Legal analysts say the U.S. court order has no direct effect in Colombia. It remains to be seen what influence the ruling might have on a lawsuit there seeking to safeguard the hippos’ well-being.
Escobar smuggled several hippos onto his estate in the 1980s. Their wild descendants now roam the wetlands north of Bogotá, where they are the largest invasive species on the planet. Colombia had considered culling them, but Luis Domingo Gómez Maldonado, an animal rights lawyer, filed the lawsuit to prevent their being killed.
Colombian authorities have since said they will instead sterilize the herd with a chemical contraceptive called GonaCon, which was developed by the U.S. Department of Agriculture. The United States has donated dozens of doses of the chemical, used to sterilize animals such as horses and deer, to Colombia.
Now Gómez is seeking to have the hippos treated with a contraceptive that has already been used on the species. GonaCon has not been tested for hippo sterilization.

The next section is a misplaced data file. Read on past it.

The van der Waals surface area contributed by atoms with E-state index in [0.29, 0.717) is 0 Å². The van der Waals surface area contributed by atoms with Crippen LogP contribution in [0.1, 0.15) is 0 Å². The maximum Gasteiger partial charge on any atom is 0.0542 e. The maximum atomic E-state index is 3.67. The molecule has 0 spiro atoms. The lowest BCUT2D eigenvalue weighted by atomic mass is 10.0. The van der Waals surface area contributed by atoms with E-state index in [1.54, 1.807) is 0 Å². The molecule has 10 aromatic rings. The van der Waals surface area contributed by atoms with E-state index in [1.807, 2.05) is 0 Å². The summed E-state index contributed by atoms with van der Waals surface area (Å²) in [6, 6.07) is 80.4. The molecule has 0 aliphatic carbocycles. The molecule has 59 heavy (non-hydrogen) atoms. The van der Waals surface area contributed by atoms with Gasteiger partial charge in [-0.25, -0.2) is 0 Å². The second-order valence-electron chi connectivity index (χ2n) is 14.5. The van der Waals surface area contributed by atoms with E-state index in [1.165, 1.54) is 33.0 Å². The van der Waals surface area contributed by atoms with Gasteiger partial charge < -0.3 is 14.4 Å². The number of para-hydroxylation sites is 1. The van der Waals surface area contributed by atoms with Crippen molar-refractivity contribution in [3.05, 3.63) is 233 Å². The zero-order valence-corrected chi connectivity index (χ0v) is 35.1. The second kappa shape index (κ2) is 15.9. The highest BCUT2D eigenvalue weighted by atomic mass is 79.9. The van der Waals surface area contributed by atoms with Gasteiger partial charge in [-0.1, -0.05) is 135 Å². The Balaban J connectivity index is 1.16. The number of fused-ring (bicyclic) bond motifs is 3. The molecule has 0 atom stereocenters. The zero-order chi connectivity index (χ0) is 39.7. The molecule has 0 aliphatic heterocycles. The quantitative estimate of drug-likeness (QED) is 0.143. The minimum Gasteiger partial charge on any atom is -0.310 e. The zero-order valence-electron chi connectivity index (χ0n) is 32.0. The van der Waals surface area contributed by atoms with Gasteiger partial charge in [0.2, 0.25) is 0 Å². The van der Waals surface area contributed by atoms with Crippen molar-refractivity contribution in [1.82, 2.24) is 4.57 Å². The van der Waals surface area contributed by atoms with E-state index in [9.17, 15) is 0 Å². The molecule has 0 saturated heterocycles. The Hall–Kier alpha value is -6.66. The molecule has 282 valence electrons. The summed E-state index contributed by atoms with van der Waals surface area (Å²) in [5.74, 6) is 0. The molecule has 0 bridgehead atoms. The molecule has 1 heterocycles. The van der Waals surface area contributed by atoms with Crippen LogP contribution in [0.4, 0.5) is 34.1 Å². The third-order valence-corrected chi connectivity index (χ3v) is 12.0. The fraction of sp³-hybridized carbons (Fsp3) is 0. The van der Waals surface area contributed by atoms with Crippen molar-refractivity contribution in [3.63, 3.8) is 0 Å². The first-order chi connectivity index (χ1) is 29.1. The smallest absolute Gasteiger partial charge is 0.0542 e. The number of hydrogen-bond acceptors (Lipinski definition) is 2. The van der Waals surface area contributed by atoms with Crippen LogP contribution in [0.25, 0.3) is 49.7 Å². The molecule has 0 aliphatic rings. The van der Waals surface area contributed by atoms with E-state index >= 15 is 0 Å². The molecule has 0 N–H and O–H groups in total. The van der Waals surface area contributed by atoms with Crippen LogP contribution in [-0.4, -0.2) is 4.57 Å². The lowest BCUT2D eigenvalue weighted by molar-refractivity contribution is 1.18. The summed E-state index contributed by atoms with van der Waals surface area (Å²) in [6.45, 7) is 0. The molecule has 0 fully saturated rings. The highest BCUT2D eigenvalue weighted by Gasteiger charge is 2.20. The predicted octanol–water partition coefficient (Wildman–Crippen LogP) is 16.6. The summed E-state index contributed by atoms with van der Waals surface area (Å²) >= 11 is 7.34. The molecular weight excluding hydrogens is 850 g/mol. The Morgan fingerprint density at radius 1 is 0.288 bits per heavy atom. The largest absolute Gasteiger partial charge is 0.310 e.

Ariel Flint, a staff attorney for the Animal Legal Defense Fund, said the federal court’s order is “narrow,” in that its purpose is to allow two U.S. wildlife experts to be deposed in support of the legal proceedings in Colombia. But their testimony is “critical in ensuring that the hippos are sterilized in a humane way, and in proving that sterilization is an effective option for any hippos that may yet be euthanized,” he wrote in an email to The Washington Post.
Escobar brought four hippos to his Colombia estate, Hacienda Nápoles, to add to his private collection of exotic animals, which also included ostriches, giraffes and elephants. After his death in 1993, the hippos were left to their own devices. They lived along the Magdalena River and ballooned to the current population of as many as 120.
The biggest community of hippos outside their native Africa, the semiaquatic mammals prospered in the absence of natural predators in South America. Favorable weather in the region may have induced them to reproduce at a younger age, researchers say.
Gómez, the Colombian lawyer, has praised his country’s jurisprudential attitude toward animals. Colombian courts characterize them as “sentient beings” entitled to some rights, the legal academic Macarena Montes Franceschini wrote in the Journal of Animal Ethics.
In 2018, a Colombian court granted legal personhood status to part of the Amazon rainforest in a landmark decision that urged the government to put an end to the region’s deforestation crisis.